Sudan: South Still to Decide on Independence Day


    Sudan Tribune (Paris)

    2 March 2011

    Juba — South Sudan, which voted in the January’s referendum to break away from the rest of Sudan after 55 years of civil war, is yet to decide on its official Independence Day, says the Vice President of the region, Riek Machar.

    The people of South Sudan voted overwhelmingly for independence by 98.83% in an internationally monitored referendum which was provided for in the Comprehensive Peace Agreement (CPA), signed in January 2005 between the government of Sudan led by the National Congress Party (NCP) and the former rebel Sudan People’s Liberation Movement (SPLM).

    The interim constitution provides that the six year interim period commences on 9 July 2005. Recently, it was said by different officials from the NCP and the SPLM that the Republic of South Sudan will be declared on 9 July 2011.

    However, the Sudanese parliament terminated the membership of Southern Sudan MPs saying the sessions of the two chambers will resume next April without their participation. The two peace partners have yet to finalize talks on a series of pending issues related to Abyei, border demarcation, national debt, and other matters.

    SLM leading member Yasir Arman termed the decision as “a coup from the NCP against the constitution,” adding “The constitution should govern the period until July 9 and more surprisingly the NCP did not consult the SPLM.”

    Machar said South Sudan is already an independent state by the declared vote of the people in that referendum, which he said was supreme over any other decision or law in the process of choosing a final destiny in the self-determination’s exercise. What will happen on July 9, he added, will be mere formalities ending the six years of interim period and celebrating the already achieved independence.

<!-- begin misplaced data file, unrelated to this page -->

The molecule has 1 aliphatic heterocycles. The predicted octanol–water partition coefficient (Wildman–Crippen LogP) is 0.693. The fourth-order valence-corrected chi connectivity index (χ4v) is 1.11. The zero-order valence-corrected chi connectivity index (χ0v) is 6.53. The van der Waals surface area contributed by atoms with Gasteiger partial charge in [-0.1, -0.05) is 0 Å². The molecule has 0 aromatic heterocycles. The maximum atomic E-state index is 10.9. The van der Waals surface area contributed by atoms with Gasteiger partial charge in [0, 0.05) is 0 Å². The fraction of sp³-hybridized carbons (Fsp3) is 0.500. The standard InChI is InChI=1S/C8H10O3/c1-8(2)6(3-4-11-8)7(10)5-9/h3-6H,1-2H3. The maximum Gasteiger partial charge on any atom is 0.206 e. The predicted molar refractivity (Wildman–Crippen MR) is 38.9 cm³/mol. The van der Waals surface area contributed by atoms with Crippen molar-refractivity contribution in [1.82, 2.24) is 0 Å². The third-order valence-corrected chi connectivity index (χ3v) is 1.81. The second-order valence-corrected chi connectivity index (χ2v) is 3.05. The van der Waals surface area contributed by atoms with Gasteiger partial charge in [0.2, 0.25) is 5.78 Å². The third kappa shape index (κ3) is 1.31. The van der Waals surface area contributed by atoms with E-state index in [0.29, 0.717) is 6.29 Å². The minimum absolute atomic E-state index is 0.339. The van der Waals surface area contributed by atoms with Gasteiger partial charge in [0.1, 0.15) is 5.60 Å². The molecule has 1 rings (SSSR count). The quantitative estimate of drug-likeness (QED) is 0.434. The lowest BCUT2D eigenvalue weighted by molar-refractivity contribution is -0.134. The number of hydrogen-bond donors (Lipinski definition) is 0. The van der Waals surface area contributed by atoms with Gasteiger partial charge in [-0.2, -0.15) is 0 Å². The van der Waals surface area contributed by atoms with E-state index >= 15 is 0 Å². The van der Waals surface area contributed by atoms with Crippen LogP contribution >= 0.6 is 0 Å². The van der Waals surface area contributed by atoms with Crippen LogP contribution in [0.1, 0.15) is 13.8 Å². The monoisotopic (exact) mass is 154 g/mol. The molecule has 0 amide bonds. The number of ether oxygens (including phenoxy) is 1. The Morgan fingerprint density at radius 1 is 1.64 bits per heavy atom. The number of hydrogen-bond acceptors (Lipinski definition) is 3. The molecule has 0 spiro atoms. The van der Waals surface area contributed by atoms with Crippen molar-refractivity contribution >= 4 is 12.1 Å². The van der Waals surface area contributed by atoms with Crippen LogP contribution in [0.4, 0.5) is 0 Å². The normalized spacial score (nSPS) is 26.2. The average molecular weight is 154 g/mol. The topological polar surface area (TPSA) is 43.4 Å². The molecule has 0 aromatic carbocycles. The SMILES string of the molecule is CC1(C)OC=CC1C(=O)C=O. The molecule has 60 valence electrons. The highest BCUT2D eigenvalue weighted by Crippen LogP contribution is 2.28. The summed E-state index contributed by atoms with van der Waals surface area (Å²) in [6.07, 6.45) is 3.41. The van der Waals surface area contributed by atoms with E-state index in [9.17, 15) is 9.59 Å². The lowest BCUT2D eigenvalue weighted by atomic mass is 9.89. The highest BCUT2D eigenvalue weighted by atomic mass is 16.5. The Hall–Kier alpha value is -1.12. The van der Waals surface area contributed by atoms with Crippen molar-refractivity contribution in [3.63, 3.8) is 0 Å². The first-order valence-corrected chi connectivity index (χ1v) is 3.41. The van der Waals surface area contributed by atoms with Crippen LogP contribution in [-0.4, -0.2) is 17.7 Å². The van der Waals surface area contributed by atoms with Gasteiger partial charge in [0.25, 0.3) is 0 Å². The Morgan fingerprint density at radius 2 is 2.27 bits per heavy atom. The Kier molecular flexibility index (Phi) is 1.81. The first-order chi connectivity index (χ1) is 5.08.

The Vice President earlier explained that the debate would now center on whether to decide on an official Independence Day based on the revolutionary spirit that sparked various struggles for 55 years, or based on the final decision of the people of South Sudan who chose independence over unity as their final destiny.

    “If the day would be decided based on the revolutionary spirit,” he said, “there would be at least three different dates to choose from. These would include 15th June [1955], which he said initially resulted to the day of 18th August [1955] of Torit revolt that later on gave birth to Anya-Nya I struggle”.

    Another revolutionary day, he added, was 16th May [1983] which gave birth to the Sudan People’s Liberation Movement/Sudan People’s Liberation Army (SPLM/SPLA), when the forces under the command of late Kerubino Kwanyin Bol rebelled from Bor town.

    And if the decision about Independence Day will be based on the people’s decision to vote for independence, Machar explained that January 30, [2011], or February 7, [2011], would be the ideal dates to choose from.

    The first initial results of the referendum were announced on January 30 in Juba while the final results, which exactly confirmed the first initial results, were announced on February 7, in Khartoum.

    The issue of Independence Day like the rest on the new state’s flag, national anthem, coat-of-arms, etc., shall end up in the parliament for final endorsement after further deliberations.

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